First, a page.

On the stump
On the campaign trail, Stickland said he’s mainly heard concerns about healthcare and housing affordability from voters. But beyond policies and beyond the issues affecting people’s lives directly, people are talking about trust.
“They say, ‘Why should I believe you?’ And I don’t have a good answer for that because for at least the past 20 years politicians have been coming to doors, promising the moon and then once in office, being constrained by political realities. But in the meantime, life has gotten harder for everyone. Life is more expensive; wages aren’t going up to match.
“So, one of the biggest issues that I am facing is that people don’t believe me and there’s no reason in a 30-second conversation that they should. They shouldn’t believe in any one of us. They haven’t been given an opportunity to,” said Stickland.
X marks the spot
Given the lack of faith in politicians that Stickland said he’s encountered, he wants voters to know, “I deployed with the Charlottetown in 2019, and I got shot at there for the people of this country. I was in a submarine that flooded underwater, and I almost died trying to keep the people of this country safe. If Gary Burrill is upset with me because I am standing up for people, I will not let that stop me; he is less scary than short range missiles in Libya.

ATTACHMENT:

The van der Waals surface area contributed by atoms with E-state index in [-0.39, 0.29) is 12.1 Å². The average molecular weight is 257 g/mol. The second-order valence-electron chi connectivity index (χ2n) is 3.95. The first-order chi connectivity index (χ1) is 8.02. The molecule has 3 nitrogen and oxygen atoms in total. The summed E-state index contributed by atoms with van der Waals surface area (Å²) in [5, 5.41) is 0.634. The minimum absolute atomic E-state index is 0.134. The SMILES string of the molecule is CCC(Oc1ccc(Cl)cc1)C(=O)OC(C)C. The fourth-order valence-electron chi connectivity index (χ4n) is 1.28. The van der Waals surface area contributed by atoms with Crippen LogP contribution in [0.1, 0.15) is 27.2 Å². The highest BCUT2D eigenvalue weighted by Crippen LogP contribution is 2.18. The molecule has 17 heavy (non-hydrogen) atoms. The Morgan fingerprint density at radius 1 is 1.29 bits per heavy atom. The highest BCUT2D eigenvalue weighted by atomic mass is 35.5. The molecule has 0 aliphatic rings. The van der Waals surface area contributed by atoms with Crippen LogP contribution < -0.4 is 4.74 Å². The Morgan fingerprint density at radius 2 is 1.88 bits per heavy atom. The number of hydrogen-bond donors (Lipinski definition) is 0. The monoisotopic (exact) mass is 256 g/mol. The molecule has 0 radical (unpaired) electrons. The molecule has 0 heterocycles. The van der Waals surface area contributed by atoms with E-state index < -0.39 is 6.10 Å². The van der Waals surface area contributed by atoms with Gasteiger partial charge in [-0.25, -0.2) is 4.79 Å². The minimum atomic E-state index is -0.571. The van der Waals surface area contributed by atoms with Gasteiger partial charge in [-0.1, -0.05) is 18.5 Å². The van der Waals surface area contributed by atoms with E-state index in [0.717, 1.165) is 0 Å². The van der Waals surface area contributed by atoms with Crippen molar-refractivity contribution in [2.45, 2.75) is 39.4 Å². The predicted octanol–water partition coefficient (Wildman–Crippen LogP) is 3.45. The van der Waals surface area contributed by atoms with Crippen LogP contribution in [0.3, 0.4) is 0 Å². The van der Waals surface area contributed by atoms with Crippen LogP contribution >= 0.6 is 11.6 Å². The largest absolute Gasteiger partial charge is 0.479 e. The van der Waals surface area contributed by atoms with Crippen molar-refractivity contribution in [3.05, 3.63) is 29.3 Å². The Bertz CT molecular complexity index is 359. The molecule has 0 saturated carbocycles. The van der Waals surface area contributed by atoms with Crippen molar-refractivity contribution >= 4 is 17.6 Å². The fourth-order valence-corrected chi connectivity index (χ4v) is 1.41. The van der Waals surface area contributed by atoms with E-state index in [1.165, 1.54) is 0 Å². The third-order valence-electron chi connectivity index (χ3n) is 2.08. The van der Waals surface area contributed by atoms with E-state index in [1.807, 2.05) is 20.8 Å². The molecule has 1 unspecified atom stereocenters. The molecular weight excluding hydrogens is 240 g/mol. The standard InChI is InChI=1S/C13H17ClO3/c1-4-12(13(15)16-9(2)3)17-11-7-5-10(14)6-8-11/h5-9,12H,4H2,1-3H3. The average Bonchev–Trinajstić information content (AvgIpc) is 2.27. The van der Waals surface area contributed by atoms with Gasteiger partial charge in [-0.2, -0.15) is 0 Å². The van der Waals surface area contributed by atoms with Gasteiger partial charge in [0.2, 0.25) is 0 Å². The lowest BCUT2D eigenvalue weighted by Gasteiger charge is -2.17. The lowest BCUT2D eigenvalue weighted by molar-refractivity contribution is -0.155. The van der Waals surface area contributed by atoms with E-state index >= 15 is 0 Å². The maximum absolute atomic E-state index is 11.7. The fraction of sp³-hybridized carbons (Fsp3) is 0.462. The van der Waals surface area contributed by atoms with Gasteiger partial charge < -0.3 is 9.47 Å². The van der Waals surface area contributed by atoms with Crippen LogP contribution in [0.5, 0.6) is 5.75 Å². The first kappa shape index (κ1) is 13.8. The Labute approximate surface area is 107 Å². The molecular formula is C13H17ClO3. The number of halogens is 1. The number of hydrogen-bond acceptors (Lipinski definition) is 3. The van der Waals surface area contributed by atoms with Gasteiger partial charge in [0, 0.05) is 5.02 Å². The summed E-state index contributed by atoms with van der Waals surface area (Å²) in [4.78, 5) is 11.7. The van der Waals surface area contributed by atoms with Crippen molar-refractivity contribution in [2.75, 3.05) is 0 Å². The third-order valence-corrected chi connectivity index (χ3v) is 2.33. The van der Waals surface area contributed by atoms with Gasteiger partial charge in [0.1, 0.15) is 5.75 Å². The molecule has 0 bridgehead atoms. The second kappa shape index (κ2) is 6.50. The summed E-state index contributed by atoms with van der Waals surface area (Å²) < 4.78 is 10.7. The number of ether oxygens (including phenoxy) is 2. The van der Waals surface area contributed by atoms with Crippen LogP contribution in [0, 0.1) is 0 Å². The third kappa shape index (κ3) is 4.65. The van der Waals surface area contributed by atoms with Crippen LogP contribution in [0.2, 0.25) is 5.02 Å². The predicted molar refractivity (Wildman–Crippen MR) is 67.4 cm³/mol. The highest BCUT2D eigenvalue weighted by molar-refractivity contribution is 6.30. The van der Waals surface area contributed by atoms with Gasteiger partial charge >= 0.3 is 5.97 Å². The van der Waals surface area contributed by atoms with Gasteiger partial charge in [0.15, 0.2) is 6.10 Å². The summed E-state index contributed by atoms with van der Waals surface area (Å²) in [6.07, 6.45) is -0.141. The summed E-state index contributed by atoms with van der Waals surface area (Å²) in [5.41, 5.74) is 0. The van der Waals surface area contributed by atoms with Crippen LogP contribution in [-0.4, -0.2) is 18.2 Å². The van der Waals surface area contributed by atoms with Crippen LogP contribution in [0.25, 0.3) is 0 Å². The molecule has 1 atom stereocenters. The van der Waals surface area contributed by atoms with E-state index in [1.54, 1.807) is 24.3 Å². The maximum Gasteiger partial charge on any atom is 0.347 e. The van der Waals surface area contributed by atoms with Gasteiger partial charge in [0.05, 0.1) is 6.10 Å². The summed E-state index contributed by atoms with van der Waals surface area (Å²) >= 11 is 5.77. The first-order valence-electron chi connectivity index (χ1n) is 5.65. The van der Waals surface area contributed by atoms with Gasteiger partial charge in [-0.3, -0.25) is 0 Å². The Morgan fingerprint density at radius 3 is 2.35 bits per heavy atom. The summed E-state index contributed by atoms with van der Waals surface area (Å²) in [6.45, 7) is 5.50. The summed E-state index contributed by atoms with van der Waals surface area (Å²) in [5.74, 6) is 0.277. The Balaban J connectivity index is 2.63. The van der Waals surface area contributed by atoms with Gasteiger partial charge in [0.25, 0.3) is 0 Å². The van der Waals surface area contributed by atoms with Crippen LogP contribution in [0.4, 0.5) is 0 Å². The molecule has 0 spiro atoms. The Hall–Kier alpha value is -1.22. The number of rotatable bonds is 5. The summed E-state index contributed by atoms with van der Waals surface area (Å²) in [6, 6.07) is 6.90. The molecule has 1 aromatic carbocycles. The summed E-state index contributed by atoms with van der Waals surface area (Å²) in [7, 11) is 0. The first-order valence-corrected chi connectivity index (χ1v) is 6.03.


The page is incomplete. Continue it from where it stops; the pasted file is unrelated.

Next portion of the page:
“I want to express to people that I am just as fed up; I am suffering just as much as everyone else. But I am not afraid of the political realities … [I will] try and do anything, anything, that can help people,” Stickland said, concluding, “If I do get elected, I’ll give you a reason to trust me.”
Lois Ann Dort, Local Journalism Initiative Reporter, Guysborough Journal